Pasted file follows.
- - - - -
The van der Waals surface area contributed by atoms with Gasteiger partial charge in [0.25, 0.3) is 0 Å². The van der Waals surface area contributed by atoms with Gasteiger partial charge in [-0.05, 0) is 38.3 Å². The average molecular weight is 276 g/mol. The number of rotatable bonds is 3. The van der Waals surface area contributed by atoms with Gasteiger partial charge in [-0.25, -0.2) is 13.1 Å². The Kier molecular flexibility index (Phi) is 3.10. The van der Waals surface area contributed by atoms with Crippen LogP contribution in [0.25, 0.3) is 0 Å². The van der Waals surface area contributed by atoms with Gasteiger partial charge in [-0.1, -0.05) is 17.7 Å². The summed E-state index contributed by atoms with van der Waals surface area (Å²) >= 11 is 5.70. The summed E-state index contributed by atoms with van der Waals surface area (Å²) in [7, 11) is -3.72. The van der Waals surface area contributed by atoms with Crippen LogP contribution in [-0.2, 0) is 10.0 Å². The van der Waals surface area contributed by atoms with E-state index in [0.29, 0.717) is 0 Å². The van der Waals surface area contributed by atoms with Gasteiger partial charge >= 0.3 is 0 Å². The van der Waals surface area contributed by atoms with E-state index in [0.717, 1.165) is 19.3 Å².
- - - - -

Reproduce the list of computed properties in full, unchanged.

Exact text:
The van der Waals surface area contributed by atoms with Gasteiger partial charge in [0.25, 0.3) is 0 Å². The van der Waals surface area contributed by atoms with Gasteiger partial charge in [-0.05, 0) is 38.3 Å². The average molecular weight is 276 g/mol. The number of rotatable bonds is 3. The van der Waals surface area contributed by atoms with Gasteiger partial charge in [-0.25, -0.2) is 13.1 Å². The Kier molecular flexibility index (Phi) is 3.10. The van der Waals surface area contributed by atoms with Crippen LogP contribution in [0.25, 0.3) is 0 Å². The van der Waals surface area contributed by atoms with Gasteiger partial charge in [-0.1, -0.05) is 17.7 Å². The summed E-state index contributed by atoms with van der Waals surface area (Å²) >= 11 is 5.70. The summed E-state index contributed by atoms with van der Waals surface area (Å²) in [7, 11) is -3.72. The van der Waals surface area contributed by atoms with Crippen LogP contribution in [-0.2, 0) is 10.0 Å². The van der Waals surface area contributed by atoms with E-state index in [0.29, 0.717) is 0 Å². The van der Waals surface area contributed by atoms with Gasteiger partial charge >= 0.3 is 0 Å². The van der Waals surface area contributed by atoms with E-state index in [0.717, 1.165) is 19.3 Å².